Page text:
Multinational companies that can navigate Latin America’s unique diversity of cultures, languages, and environmental and policy concerns will be well-positioned to grow their businesses in the region
Demand for Infrastructure Fuels Growth of International Construction Projects
Insurance Choices for Multinationals Vary
Clients in Conflict Areas: Mitigating Risks through Partnership
Spotlight on Africa: Opportunities Abound but Growth Also Presents Risks
June 13--LANSING -- Driver responsibility fees, ranging from $100 to $2,000, would be phased out under legislation that received final passage by the Legislature Thursday and was sent to Gov. Rick Snyder.
The fees were passed in 2004 to help fill a budget hole created when Michigan's economy faltered. And they did fill a hole, raising between $99 million and $115 million a year, mostly for the state's general fund.
The fees ranged from $100 for having seven or more points on your license, to $500 for two years for drunken-driving offenses, and a $1,000 fee for each of two years for the most serious driving offenses of causing an injury or death while driving. Those fees were on top of normal fines and court costs imposed by judges.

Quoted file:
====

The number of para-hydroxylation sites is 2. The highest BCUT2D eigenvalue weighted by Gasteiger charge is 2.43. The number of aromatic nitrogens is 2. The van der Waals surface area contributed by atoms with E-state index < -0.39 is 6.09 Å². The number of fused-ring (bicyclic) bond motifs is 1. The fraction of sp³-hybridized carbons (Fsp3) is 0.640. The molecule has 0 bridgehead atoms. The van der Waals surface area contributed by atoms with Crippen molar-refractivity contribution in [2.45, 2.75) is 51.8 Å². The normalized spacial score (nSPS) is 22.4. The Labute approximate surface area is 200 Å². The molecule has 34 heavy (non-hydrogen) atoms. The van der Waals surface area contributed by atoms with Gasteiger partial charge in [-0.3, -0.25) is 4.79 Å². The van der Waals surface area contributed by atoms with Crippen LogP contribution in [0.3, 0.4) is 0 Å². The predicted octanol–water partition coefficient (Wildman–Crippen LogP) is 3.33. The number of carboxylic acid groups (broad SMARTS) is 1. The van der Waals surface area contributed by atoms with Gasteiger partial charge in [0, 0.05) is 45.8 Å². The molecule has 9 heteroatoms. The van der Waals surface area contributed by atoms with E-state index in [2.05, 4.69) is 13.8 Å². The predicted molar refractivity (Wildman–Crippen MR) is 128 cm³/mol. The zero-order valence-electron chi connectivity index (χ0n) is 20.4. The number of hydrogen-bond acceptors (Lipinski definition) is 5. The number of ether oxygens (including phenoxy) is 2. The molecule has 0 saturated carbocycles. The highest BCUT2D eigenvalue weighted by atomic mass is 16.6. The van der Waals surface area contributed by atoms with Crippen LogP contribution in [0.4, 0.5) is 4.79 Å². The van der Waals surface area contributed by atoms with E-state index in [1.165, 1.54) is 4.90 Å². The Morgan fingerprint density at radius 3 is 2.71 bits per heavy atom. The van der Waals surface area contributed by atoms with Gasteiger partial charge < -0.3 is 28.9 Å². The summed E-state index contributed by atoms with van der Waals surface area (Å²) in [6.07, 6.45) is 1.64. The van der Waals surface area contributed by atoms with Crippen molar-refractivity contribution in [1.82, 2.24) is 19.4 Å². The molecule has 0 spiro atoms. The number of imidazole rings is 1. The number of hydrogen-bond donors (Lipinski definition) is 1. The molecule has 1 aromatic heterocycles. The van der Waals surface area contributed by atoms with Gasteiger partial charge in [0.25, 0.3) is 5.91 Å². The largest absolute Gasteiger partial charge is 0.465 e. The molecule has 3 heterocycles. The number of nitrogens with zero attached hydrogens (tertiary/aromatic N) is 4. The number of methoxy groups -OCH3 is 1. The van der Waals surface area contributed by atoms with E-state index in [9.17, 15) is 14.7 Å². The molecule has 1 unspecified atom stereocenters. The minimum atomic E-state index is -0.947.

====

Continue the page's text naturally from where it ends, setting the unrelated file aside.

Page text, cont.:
Judges, drivers and lawmakers hated the fees, saying they punished drivers twice for the same offense.
The bills would reduce the two-year assessment of the fees to one year and phase out the fees entirely by Oct. 1, 2018, and remove any reference to driver responsibility fees on enhanced licenses used as an alternative to a passport.
Sen. Roger Kahn, R-Saginaw Township, said this week during a committee hearing that he didn't like the bills because of the loss of revenue to the general fund, as well as the morality of taking away the fees for drivers who have killed while driving drunk or under the influence of drugs. But he wasn't on the floor of the Senate when the vote was taken.
Also passed unanimously was a bill that would allow drivers who were assessed fees -- which were eliminated last year -- on charges of driving without a license or without proof of insurance, to perform community service instead.
"If they can't pay the fees, it provides them the opportunity to pay off those and get out from under the debt," said Sen. Bruce Caswell, R-Hillsdale, who sponsored the bill and said the accumulated debt from tickets handed out for those minor offenses is $100 million.
That community service bill now goes to the House for consideration. Snyder is expected to sign the phase out for the driver responsibility fees, said his spokeswoman Sara Wurfel, noting "we've found the balance that responsibly phases out the fees while still allowing local judges to make appropriate sentencing determinations."
Contact Kathleen Gray: 517-372-8661, [email protected] or on Twitter @michpoligal.
(c)2014 the Detroit Free Press
Visit the Detroit Free Press at www.freep.com
Distributed by MCT Information Services